Wednesday, August 09, 2006

Conference coverage: Digital publising

Digital magazines: Do they do more than just save circulation money?

Rebecca Fannin, editor of Digital Magazine News
Russell Haderer, vice president of international operations for BPA Worldwide
and an editor from Advertising Age

Summary: As postal costs continue to rise, digital editions save costs and allow immediate delivery to international subscribers. The BPA formed a task force of publishers and vendors to look at digital magazines and in December 2001, the BPA began reporting digital with print and auditing digital publications. In 2005, 20 consumer magazines reported digital magazines, and 200 B2B magazines had digital publications. Rebecca Fannin said digital magazines are easy to archive and retrieve and are available anywhere and anyplace. She said by sending out an enhanced PDF, it’s possible to instantly update text, and the cost is much lower than publishing a print publication.

Survey results on digital publications
  • Reader had a 10 to 1 preference in sharing articles in digital rather than print.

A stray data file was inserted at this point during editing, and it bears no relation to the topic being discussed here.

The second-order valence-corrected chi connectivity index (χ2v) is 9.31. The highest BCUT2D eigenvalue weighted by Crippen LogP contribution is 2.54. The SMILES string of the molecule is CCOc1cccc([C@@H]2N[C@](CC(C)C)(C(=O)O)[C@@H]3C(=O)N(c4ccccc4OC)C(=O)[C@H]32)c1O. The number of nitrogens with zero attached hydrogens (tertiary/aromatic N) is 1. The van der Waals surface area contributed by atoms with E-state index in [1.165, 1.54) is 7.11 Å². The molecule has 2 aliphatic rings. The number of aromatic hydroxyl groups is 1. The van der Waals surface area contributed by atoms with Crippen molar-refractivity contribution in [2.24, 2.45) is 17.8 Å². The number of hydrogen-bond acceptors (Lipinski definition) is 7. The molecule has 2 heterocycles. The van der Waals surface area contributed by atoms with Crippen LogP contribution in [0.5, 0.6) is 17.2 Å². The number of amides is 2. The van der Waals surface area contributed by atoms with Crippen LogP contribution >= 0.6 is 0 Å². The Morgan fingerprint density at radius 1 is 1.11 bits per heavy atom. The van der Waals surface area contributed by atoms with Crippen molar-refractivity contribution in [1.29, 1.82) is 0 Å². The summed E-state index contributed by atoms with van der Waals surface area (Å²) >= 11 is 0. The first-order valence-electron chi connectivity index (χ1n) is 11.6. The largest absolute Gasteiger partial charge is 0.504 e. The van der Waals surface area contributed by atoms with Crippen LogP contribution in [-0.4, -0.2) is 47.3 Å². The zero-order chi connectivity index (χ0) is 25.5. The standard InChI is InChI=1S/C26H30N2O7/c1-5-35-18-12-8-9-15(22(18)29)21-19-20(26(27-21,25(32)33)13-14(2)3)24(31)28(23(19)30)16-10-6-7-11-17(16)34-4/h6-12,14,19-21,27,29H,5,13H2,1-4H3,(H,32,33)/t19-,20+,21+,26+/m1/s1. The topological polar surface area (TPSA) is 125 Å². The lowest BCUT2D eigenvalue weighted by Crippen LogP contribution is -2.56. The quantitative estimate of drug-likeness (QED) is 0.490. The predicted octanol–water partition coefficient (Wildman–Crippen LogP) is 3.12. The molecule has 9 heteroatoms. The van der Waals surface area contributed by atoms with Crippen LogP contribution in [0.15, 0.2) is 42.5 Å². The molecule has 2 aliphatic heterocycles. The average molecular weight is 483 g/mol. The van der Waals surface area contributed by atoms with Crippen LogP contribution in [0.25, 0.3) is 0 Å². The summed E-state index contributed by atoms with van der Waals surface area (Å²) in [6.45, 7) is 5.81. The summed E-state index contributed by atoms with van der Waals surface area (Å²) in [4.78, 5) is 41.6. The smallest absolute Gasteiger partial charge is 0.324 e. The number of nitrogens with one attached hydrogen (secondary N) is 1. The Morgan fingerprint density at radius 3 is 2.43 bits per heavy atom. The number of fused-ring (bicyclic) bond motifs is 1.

• There was a 5 to 1 subscription renewal preference for digital publications.
  • 46 percent of readers decreased their use of or didn’t use the print edition.
  • The most popular age group of readers is 45-49 years old.
  • When asked how many of the last four issues that they read, 61.2 percent read the digital edition and 63 percent read the print publication. About 20 percent of the readers spent an hour reading the digital edition and 27 percent spent an hour reading the print issue.
Case study on Advertising Age
  • Makes full contents available online each Sunday
  • Attracts new readers who don’t want to read the print issue and exposes an 18-year-old franchise to a new audience.
  • 5,000 subscribers with 8.5 percent international readers
  • When they did a survey, 57 percent said they liked that they could access it anytime, 42 percent enjoyed the earlier delivery, 51 percent wanted to search the contents online and 47 percent were looking to access back issues. About 79 percent were satisfied with the product.
  • In 2005, the magazine had 8,389 unique visitors, 43 percent single views and more than 52,000 page views. When it started to include video in its digital publication, it got 20 percent more return visitors and 63 percent more page views.

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